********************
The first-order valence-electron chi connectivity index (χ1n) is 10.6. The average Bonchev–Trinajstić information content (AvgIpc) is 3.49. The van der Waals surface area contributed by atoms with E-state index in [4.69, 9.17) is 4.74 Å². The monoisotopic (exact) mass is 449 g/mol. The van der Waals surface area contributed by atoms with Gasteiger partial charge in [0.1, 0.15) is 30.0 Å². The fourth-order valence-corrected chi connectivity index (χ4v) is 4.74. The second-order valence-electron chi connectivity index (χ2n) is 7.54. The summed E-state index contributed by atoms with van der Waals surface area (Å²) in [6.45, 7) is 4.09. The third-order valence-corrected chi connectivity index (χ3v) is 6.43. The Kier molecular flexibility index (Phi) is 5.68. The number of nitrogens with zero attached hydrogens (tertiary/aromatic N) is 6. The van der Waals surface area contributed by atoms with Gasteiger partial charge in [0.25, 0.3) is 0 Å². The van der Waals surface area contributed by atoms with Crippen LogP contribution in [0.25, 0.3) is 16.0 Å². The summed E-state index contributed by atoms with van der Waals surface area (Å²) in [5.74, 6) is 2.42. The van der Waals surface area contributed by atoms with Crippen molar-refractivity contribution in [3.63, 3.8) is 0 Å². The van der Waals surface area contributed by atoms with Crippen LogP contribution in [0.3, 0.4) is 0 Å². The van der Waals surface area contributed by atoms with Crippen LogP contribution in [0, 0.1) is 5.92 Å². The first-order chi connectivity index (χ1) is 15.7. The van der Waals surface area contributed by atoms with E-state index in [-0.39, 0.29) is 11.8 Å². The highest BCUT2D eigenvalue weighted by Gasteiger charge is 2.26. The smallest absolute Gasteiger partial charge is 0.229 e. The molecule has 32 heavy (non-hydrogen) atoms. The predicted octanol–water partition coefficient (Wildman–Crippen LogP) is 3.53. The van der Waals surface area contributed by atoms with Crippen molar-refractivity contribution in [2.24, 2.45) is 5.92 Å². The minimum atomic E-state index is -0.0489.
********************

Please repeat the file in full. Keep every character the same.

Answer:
The first-order valence-electron chi connectivity index (χ1n) is 10.6. The average Bonchev–Trinajstić information content (AvgIpc) is 3.49. The van der Waals surface area contributed by atoms with E-state index in [4.69, 9.17) is 4.74 Å². The monoisotopic (exact) mass is 449 g/mol. The van der Waals surface area contributed by atoms with Gasteiger partial charge in [0.1, 0.15) is 30.0 Å². The fourth-order valence-corrected chi connectivity index (χ4v) is 4.74. The second-order valence-electron chi connectivity index (χ2n) is 7.54. The summed E-state index contributed by atoms with van der Waals surface area (Å²) in [6.45, 7) is 4.09. The third-order valence-corrected chi connectivity index (χ3v) is 6.43. The Kier molecular flexibility index (Phi) is 5.68. The number of nitrogens with zero attached hydrogens (tertiary/aromatic N) is 6. The van der Waals surface area contributed by atoms with Gasteiger partial charge in [0.25, 0.3) is 0 Å². The van der Waals surface area contributed by atoms with Crippen LogP contribution in [0.25, 0.3) is 16.0 Å². The summed E-state index contributed by atoms with van der Waals surface area (Å²) in [5.74, 6) is 2.42. The van der Waals surface area contributed by atoms with Crippen molar-refractivity contribution in [3.63, 3.8) is 0 Å². The van der Waals surface area contributed by atoms with Crippen LogP contribution in [0.3, 0.4) is 0 Å². The van der Waals surface area contributed by atoms with Crippen LogP contribution in [0, 0.1) is 5.92 Å². The first-order chi connectivity index (χ1) is 15.7. The van der Waals surface area contributed by atoms with E-state index in [-0.39, 0.29) is 11.8 Å². The highest BCUT2D eigenvalue weighted by Gasteiger charge is 2.26. The smallest absolute Gasteiger partial charge is 0.229 e. The molecule has 32 heavy (non-hydrogen) atoms. The predicted octanol–water partition coefficient (Wildman–Crippen LogP) is 3.53. The van der Waals surface area contributed by atoms with Crippen molar-refractivity contribution in [2.24, 2.45) is 5.92 Å². The minimum atomic E-state index is -0.0489.